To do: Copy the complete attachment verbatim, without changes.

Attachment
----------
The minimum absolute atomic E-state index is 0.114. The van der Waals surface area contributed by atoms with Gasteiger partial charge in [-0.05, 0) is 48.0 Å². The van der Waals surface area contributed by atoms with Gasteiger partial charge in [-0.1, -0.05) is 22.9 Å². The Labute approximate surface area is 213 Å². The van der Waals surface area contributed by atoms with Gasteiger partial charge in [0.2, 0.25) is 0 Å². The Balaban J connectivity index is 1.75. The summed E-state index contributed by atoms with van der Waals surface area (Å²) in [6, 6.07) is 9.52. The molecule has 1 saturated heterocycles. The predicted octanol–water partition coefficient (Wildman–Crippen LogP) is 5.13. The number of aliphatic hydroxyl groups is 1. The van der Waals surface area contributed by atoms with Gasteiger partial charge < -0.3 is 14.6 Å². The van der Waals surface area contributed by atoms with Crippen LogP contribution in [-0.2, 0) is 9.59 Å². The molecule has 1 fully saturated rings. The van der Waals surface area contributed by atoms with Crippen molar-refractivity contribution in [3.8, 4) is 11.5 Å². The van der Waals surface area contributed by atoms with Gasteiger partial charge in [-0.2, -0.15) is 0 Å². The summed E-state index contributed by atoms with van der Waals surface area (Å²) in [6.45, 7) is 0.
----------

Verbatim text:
The minimum absolute atomic E-state index is 0.114. The van der Waals surface area contributed by atoms with Gasteiger partial charge in [-0.05, 0) is 48.0 Å². The van der Waals surface area contributed by atoms with Gasteiger partial charge in [-0.1, -0.05) is 22.9 Å². The Labute approximate surface area is 213 Å². The van der Waals surface area contributed by atoms with Gasteiger partial charge in [0.2, 0.25) is 0 Å². The Balaban J connectivity index is 1.75. The summed E-state index contributed by atoms with van der Waals surface area (Å²) in [6, 6.07) is 9.52. The molecule has 1 saturated heterocycles. The predicted octanol–water partition coefficient (Wildman–Crippen LogP) is 5.13. The number of aliphatic hydroxyl groups is 1. The van der Waals surface area contributed by atoms with Gasteiger partial charge < -0.3 is 14.6 Å². The van der Waals surface area contributed by atoms with Crippen LogP contribution in [-0.2, 0) is 9.59 Å². The molecule has 1 fully saturated rings. The van der Waals surface area contributed by atoms with Crippen molar-refractivity contribution in [3.8, 4) is 11.5 Å². The van der Waals surface area contributed by atoms with Gasteiger partial charge in [-0.2, -0.15) is 0 Å². The summed E-state index contributed by atoms with van der Waals surface area (Å²) in [6.45, 7) is 0.